Review of Hybrid Constitutions: Challenging Legacies of Law, Privilege, and Culture
Hybrid Constitutions is a comparative study of three early colonial constitutions in Maryland, Carolina, and Pennsylvania. It is a balanced, well-written account of seventeenth-century efforts to centralize control over Indian trade as a means of establishing a permanent political presence in the colonies. It is an important work that covers the early English experiments with utilizing patronage, capitalism, and other tools in order to impose English-law ways on the territories that would become Maryland, Pennsylvania, and Carolina.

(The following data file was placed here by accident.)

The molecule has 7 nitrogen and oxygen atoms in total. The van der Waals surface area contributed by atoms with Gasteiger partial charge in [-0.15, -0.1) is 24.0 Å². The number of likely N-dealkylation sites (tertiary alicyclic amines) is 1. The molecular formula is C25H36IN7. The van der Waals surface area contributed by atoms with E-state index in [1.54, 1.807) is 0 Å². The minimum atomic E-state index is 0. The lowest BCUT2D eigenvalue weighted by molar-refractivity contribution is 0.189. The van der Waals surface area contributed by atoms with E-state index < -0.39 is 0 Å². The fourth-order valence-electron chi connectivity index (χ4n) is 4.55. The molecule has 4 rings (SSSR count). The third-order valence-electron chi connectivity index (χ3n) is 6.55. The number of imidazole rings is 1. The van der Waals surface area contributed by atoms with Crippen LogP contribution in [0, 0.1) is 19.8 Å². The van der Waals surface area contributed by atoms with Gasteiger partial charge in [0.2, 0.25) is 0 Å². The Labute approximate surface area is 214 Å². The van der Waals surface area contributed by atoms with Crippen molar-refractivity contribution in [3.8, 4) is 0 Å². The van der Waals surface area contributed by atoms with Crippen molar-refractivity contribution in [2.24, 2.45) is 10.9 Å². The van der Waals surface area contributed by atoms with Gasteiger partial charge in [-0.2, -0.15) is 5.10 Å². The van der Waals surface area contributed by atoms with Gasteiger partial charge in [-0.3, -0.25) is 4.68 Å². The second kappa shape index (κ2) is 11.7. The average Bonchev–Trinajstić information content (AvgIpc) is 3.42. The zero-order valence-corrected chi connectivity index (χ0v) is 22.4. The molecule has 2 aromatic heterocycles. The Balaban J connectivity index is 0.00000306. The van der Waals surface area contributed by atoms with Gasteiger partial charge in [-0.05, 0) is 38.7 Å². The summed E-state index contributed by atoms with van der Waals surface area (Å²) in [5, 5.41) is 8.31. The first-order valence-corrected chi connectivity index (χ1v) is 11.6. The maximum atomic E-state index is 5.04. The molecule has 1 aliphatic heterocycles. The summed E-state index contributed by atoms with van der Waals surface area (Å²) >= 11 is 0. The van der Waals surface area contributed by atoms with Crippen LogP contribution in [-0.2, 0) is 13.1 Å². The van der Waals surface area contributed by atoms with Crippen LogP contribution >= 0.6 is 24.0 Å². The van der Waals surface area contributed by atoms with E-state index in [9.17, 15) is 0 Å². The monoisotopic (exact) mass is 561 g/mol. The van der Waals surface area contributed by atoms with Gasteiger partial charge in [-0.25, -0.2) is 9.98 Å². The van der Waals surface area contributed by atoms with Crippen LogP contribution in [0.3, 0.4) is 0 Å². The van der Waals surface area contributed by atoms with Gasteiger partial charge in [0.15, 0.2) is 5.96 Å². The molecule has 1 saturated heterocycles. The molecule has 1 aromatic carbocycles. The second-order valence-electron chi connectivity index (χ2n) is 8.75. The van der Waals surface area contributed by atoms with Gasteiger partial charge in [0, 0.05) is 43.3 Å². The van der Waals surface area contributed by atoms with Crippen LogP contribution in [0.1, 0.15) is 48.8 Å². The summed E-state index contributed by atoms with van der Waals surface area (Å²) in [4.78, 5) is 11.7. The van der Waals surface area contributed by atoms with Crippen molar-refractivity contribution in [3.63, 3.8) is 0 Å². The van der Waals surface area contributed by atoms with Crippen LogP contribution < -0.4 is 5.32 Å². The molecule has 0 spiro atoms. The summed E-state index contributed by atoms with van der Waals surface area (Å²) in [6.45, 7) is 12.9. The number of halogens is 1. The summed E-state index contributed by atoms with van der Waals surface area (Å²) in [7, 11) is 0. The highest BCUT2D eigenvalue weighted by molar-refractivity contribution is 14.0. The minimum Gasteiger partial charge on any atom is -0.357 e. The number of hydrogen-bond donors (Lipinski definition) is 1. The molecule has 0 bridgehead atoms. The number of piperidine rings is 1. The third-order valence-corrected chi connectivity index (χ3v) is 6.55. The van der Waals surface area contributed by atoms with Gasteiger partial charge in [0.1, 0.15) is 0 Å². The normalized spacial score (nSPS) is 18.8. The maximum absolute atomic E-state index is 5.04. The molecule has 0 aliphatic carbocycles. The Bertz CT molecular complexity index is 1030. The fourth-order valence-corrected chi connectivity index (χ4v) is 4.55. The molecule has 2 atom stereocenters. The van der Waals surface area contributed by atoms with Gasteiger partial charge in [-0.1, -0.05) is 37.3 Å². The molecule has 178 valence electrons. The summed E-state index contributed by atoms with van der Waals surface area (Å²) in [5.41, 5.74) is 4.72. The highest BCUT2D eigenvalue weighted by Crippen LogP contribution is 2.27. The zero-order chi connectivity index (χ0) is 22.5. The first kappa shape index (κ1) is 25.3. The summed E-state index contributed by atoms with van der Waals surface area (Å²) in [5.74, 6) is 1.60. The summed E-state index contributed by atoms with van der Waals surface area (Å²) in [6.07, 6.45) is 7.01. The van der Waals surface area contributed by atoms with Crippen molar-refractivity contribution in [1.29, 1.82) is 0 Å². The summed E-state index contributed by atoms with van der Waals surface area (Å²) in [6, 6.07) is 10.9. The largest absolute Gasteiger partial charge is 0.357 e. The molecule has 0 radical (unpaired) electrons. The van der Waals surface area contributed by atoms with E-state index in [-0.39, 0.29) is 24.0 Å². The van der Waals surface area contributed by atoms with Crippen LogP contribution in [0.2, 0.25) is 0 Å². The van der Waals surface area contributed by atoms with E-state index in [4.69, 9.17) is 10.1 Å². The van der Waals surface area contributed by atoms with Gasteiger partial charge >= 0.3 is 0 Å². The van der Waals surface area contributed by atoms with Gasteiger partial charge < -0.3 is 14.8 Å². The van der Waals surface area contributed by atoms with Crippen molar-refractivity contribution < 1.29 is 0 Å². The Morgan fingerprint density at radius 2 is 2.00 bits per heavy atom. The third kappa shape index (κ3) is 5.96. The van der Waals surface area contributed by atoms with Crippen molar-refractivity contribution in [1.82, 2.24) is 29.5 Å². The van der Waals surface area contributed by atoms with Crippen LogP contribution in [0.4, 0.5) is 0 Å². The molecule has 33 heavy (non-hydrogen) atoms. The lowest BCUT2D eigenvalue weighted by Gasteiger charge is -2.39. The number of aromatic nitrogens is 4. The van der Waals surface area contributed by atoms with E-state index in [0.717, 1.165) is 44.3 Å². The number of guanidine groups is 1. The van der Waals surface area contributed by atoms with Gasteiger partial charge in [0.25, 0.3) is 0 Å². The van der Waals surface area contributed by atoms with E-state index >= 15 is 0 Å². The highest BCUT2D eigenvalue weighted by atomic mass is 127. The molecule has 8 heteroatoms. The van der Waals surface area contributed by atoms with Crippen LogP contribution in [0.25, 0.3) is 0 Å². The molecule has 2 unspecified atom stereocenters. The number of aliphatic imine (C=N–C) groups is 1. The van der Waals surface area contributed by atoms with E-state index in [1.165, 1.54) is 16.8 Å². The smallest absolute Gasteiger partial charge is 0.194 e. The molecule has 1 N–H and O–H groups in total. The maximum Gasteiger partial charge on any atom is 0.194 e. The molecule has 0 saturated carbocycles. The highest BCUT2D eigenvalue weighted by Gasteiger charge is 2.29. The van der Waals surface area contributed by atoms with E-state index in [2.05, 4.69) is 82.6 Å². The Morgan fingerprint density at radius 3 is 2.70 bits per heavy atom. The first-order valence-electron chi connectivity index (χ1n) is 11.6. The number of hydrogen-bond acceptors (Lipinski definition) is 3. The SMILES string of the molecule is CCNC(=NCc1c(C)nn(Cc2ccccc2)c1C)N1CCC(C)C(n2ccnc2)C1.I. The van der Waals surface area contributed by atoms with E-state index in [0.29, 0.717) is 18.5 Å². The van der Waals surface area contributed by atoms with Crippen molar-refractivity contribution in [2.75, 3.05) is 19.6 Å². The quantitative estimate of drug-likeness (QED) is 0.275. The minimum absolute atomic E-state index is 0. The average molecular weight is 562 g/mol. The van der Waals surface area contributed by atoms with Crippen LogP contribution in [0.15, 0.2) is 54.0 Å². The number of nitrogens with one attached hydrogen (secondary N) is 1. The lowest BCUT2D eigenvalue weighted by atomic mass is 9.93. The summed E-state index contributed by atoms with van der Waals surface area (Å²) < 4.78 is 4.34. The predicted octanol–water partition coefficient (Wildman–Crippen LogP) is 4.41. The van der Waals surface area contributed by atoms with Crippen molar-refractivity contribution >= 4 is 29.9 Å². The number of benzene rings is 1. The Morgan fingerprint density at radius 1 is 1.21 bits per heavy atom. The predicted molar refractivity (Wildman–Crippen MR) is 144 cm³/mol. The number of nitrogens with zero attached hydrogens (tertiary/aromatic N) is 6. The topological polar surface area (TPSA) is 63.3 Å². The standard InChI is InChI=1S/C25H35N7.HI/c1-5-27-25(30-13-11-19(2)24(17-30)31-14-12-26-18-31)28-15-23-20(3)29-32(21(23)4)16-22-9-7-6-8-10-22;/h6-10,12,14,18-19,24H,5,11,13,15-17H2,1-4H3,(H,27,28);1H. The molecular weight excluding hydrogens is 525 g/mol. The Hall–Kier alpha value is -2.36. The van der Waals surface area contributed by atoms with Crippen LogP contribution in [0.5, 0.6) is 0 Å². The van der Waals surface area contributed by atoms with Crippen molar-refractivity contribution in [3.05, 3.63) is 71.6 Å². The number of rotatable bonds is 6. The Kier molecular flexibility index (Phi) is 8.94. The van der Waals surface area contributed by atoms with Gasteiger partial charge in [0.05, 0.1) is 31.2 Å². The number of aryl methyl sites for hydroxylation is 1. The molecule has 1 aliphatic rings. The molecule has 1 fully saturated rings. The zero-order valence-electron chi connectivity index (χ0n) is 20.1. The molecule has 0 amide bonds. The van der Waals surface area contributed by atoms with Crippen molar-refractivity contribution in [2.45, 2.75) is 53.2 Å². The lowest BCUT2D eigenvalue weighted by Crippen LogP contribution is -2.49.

Fletcher, Matthew. Review of Hybrid Constitutions: Challenging Legacies of Law, Privilege, and Culture, American Indian Culture and Research Journal 36, no. 1 (2012): 195-97. (Work published when author not on Michigan Law faculty.)